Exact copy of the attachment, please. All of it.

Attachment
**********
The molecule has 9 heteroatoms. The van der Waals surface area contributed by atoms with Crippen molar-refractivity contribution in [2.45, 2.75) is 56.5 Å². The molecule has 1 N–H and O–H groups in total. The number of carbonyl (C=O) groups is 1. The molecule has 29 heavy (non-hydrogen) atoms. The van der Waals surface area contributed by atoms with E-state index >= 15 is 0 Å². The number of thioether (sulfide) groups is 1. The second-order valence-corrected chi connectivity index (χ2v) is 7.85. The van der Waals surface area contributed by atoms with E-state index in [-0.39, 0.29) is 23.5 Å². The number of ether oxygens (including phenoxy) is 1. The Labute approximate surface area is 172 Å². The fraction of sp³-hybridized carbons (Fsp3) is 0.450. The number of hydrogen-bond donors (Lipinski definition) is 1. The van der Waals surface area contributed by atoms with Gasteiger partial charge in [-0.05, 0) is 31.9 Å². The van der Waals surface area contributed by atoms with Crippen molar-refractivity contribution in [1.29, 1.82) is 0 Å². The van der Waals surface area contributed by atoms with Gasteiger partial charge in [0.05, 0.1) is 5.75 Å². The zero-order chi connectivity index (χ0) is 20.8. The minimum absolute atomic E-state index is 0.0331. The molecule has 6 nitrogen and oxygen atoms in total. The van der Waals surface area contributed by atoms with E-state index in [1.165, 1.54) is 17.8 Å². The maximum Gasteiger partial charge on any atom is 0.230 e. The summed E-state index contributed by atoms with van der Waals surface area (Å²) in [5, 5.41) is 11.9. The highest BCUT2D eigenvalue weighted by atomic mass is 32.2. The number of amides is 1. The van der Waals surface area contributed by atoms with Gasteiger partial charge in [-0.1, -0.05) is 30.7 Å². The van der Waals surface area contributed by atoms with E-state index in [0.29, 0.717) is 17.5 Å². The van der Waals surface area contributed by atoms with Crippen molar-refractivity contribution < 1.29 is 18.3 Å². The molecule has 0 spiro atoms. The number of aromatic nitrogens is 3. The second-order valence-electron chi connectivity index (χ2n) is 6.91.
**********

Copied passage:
The molecule has 9 heteroatoms. The van der Waals surface area contributed by atoms with Crippen molar-refractivity contribution in [2.45, 2.75) is 56.5 Å². The molecule has 1 N–H and O–H groups in total. The number of carbonyl (C=O) groups is 1. The molecule has 29 heavy (non-hydrogen) atoms. The van der Waals surface area contributed by atoms with E-state index >= 15 is 0 Å². The number of thioether (sulfide) groups is 1. The second-order valence-corrected chi connectivity index (χ2v) is 7.85. The van der Waals surface area contributed by atoms with E-state index in [-0.39, 0.29) is 23.5 Å². The number of ether oxygens (including phenoxy) is 1. The Labute approximate surface area is 172 Å². The fraction of sp³-hybridized carbons (Fsp3) is 0.450. The number of hydrogen-bond donors (Lipinski definition) is 1. The van der Waals surface area contributed by atoms with Gasteiger partial charge in [-0.05, 0) is 31.9 Å². The van der Waals surface area contributed by atoms with Crippen molar-refractivity contribution in [1.29, 1.82) is 0 Å². The van der Waals surface area contributed by atoms with Gasteiger partial charge in [0.05, 0.1) is 5.75 Å². The zero-order chi connectivity index (χ0) is 20.8. The minimum absolute atomic E-state index is 0.0331. The molecule has 6 nitrogen and oxygen atoms in total. The van der Waals surface area contributed by atoms with E-state index in [1.165, 1.54) is 17.8 Å². The maximum Gasteiger partial charge on any atom is 0.230 e. The summed E-state index contributed by atoms with van der Waals surface area (Å²) in [5, 5.41) is 11.9. The highest BCUT2D eigenvalue weighted by atomic mass is 32.2. The number of amides is 1. The van der Waals surface area contributed by atoms with Gasteiger partial charge in [-0.1, -0.05) is 30.7 Å². The van der Waals surface area contributed by atoms with E-state index in [0.29, 0.717) is 17.5 Å². The van der Waals surface area contributed by atoms with Crippen molar-refractivity contribution < 1.29 is 18.3 Å². The molecule has 0 spiro atoms. The number of aromatic nitrogens is 3. The second-order valence-electron chi connectivity index (χ2n) is 6.91.